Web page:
India is expected to pass legislation prohibiting the use of cryptocurrencies such as Bitcoin, Ethereum, and Litecoin. If this law goes into effect, it would make owning, selling, or mining cryptocurrency illegal in India. In India, it is assumed that any possession, selling, releasing, mining, or transferring cryptocurrency assets would be illegal.
In India, we will soon see a formal ban on cryptocurrency keeping, trading, and mining.
In fact, since the draught Banning of Cryptocurrency and Regulation of Official Digital Currency Bill 2019 first surfaced a couple of years ago, this isn’t the first time such legislation has been considered. Is it possible that the Indian government would issue a digital currency?
According to Reuters, if the proposed ban on cryptocurrencies becomes law, India will become the first major economy in the world to make holding cryptocurrency assets illegal.
China also prohibits the mining and selling of cryptocurrencies, but people are allowed to keep any crypto assets they already own. But what about those who already have cryptocurrency in their possession?
There is supposed to be a clause that gives cryptocurrency holders a fixed amount of time to liquidate their properties, in which penalties would be imposed if they are not fully liquidated and exited.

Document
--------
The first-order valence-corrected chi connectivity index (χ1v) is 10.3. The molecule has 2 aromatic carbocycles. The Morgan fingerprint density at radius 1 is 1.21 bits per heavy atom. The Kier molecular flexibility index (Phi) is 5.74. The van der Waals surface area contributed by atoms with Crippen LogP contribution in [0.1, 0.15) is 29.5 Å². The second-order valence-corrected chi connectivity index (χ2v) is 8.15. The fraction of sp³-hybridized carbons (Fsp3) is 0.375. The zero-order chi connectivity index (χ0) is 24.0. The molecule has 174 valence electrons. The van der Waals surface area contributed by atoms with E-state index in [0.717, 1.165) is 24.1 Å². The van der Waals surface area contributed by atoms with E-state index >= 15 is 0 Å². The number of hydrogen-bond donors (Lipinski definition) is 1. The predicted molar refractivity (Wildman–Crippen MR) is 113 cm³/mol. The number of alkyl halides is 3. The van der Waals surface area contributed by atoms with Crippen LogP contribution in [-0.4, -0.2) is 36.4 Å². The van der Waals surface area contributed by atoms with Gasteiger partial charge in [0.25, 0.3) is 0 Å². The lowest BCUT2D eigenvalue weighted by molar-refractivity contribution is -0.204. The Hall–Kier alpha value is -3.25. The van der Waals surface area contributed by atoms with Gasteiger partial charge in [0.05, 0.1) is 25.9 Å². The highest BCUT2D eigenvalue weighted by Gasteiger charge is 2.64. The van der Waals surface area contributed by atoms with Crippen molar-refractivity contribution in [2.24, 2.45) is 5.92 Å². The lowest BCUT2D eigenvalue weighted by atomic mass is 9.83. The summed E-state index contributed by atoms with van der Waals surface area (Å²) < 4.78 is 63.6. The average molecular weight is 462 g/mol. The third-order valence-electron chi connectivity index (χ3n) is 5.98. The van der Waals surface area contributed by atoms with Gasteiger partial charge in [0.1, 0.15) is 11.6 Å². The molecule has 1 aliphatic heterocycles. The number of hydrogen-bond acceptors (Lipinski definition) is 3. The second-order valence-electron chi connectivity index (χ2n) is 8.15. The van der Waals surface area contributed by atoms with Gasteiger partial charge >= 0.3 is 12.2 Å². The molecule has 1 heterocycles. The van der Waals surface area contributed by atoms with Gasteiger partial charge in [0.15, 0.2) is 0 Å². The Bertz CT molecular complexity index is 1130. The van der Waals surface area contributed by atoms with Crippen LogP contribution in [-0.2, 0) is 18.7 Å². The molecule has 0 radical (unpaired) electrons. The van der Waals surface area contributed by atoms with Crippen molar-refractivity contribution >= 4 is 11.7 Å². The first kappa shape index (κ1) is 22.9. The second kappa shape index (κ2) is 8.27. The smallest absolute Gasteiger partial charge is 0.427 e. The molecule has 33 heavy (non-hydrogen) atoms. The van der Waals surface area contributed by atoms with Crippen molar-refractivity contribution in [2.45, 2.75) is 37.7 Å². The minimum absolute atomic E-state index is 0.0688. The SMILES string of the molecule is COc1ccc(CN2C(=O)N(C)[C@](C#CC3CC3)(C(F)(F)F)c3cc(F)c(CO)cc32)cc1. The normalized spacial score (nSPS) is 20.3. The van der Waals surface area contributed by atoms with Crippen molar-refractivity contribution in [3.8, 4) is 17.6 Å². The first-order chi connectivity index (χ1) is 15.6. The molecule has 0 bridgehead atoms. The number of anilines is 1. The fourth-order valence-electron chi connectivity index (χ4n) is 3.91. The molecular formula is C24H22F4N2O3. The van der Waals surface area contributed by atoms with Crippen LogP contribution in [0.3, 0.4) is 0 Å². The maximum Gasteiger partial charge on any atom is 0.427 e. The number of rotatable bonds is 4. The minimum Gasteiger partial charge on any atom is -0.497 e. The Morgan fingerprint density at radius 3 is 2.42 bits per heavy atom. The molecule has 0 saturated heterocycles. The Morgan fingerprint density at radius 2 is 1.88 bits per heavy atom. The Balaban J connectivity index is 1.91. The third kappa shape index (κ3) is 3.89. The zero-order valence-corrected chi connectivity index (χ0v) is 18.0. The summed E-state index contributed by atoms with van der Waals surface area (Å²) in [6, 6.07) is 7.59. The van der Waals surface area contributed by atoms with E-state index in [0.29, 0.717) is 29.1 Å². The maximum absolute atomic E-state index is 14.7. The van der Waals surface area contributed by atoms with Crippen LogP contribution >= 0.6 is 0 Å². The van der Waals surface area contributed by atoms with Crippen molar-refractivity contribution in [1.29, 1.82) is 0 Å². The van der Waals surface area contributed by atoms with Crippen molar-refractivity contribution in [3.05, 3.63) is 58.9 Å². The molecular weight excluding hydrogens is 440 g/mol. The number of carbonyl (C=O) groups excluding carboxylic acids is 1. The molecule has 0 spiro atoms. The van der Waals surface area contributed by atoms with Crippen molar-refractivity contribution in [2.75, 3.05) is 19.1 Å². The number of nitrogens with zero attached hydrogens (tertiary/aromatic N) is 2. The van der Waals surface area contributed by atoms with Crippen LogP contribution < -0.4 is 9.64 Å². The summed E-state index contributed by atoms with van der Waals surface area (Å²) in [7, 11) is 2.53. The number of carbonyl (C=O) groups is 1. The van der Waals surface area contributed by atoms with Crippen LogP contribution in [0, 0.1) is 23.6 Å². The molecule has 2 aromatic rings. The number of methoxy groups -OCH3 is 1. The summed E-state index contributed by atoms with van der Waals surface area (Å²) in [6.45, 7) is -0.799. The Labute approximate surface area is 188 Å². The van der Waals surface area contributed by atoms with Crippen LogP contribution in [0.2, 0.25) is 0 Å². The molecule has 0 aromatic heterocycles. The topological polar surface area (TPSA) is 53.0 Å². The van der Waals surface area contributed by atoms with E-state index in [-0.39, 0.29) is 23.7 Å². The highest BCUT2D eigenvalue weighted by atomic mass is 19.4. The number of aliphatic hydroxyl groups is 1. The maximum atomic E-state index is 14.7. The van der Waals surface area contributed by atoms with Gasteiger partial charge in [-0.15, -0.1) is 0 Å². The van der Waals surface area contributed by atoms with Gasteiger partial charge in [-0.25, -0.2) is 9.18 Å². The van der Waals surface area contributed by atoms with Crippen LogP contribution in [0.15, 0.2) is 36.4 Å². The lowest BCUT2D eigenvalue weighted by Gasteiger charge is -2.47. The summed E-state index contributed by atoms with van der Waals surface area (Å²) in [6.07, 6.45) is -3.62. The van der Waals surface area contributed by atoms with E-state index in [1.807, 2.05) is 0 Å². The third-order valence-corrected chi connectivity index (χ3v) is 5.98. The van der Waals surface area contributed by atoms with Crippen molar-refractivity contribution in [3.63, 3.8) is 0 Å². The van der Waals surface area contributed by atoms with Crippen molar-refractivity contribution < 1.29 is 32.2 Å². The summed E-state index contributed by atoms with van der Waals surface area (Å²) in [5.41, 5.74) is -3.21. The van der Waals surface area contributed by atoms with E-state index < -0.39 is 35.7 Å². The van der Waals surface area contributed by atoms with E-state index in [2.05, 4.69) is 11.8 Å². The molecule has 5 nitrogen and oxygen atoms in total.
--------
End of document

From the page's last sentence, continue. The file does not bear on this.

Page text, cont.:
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The precise sanctions are yet to be determined. The government and the Reserve Bank of India (RBI), which is supposed to formalise any regulatory structures for cryptocurrency in the country, have made no official statements on the potential cryptocurrency ban.
“I can only send you this hint that we are not closing our minds, we are looking at ways in which experiments can happen in the digital world and cryptocurrency,” Finance Minister Nirmala Sitharaman told CNBC-TV18 earlier this month. A rather calibrated location will be taken.”
India has never officially prohibited the trading and keeping of cryptocurrencies, but according to Reuters, industry estimates placed Indian cryptocurrency investments at around 100 billion rupees ($1.4 billion).
The threat of a ban, on the other hand, had always loomed large. The Reserve Bank of India released a circular in 2019 confirming that controlled entities in India are not permitted to provide cryptocurrency services.
For selling, owning, or trading in cryptocurrencies, the draught Banning of Cryptocurrency and Regulation of Official Digital Currency Bill 2019 proposes a ten-year prison sentence.
The Supreme Court of India, on the other hand, struck down an RBI order from 2018 that explained the prohibition on banks trading in cryptocurrencies, stating that formal laws must be drafted.